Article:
Lorraine Cross Religious Pendant, c. 1784-1810

Lorraine double-cross religious pendant in the collections of The Autry Museum of the American West, Los Angeles, California.

Museum Description: silver cross with double cross bars. Tips of cross bars are bi-lobed. Top is tri-lobed. Base has pedestal like case. Ring for hanging at top of cross. On both sides of cross are floral like designs and lines consisting of series of dots. Undulating line extends up center of cross. Initials of maker "CA" at center of cross on one side. A trade item found at Eel River Miami Site, Illinois. Structurally sound. Some black discoloration across surface, especially on back.

Physical Description: silver; 2 3/4 in. x 5 3/8 in.

NDT Note: Silver religious pendant (in shape of a Lorraine Cross); made by Charles Arnoldi. Trade item; adornment. Item measures: L: 5 3/8 in, W: 2 in. Item not weighed. Material: silver. Condition of object: 1; a bit tarnished and scratched, but in excellent condition overall; item number indicated on one side at very bottom of cross; "CA" (initials of maker) engraved on one side. Caption: "Religious Pendant--Autry Museum of Western Heritage."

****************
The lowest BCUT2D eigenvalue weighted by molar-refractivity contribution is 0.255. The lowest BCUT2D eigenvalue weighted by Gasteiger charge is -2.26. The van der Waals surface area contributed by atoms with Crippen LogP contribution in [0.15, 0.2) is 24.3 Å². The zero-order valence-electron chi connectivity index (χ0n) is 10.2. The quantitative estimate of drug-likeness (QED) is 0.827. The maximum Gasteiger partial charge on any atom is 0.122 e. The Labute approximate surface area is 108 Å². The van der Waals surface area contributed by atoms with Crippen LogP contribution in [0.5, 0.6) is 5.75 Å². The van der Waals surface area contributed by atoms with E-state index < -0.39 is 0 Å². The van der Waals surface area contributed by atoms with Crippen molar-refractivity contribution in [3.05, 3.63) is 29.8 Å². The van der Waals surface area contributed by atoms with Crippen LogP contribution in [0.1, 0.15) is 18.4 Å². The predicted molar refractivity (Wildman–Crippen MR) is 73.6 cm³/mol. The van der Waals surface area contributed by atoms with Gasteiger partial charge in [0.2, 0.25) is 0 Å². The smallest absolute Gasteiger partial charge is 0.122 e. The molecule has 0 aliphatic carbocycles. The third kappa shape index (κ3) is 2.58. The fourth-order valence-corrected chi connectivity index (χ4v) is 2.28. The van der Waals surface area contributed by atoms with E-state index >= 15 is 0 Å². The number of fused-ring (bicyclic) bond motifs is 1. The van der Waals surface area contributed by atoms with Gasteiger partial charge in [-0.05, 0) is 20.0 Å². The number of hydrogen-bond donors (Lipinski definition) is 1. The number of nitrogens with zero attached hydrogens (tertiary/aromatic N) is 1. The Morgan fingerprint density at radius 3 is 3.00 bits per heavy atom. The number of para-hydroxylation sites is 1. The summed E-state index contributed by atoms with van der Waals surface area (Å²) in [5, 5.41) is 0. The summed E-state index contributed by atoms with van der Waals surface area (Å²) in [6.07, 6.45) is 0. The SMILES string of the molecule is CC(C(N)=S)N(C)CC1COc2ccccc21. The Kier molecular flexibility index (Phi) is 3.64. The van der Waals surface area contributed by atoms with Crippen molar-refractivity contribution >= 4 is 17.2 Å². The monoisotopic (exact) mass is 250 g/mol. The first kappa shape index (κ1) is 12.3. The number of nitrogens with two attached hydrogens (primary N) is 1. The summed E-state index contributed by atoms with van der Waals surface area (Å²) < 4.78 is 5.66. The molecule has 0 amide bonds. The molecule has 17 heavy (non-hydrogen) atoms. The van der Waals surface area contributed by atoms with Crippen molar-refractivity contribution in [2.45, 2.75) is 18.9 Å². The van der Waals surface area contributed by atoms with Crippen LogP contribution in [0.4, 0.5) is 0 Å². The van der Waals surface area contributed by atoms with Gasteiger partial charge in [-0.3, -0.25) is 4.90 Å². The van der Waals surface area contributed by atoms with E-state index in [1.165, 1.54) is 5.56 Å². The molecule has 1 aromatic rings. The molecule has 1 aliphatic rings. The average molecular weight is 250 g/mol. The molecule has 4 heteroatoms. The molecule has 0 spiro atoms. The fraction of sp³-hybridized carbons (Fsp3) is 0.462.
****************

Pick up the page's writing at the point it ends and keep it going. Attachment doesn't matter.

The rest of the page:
Provenance: Purchased from Mr. Compton LaBauve, Jr. Date collected unknown; trade item found at Eel River, Illinois; museum accession in 1990, prior to that (Dec. 1, 1989-Jan. 1, 1990) on temporary loan to the museum along with three other items.

The Autry's Collections Online reads: Object Name: pendant, religious; Maker: Charles Arnoldi; Date: early 1800s; Materials: Silver; Dimensions: L: 5 3/8 in., W: 1 1/2in., W: 2 3/4in.; Place Collected: Illinois, Eel River; Object ID: 89.217.2; Institution: Autry Museum of the American West; Category: Art and Artifacts; Remarks: Silver Cross of Lorraine pendant, made by Charles Arnoldi, found at a Miami Indian site in Illinois, early 1800s. For most Indian people involved in the future trade, wearing a cross did not mean the owner was Christian. The shape of the cross was a popular Indian symbol before contact with Europeans. A cross with two arms, such as this one, was interpreted as a representation of the dragonfly. Subject: Fur Trade (Encounters exhibition), Indian trade, decorative arts. Used: Miami Culture (North American Indian tribe). 

Traditional Knowledge: 

waapišooli pimitahaakani (silver cross).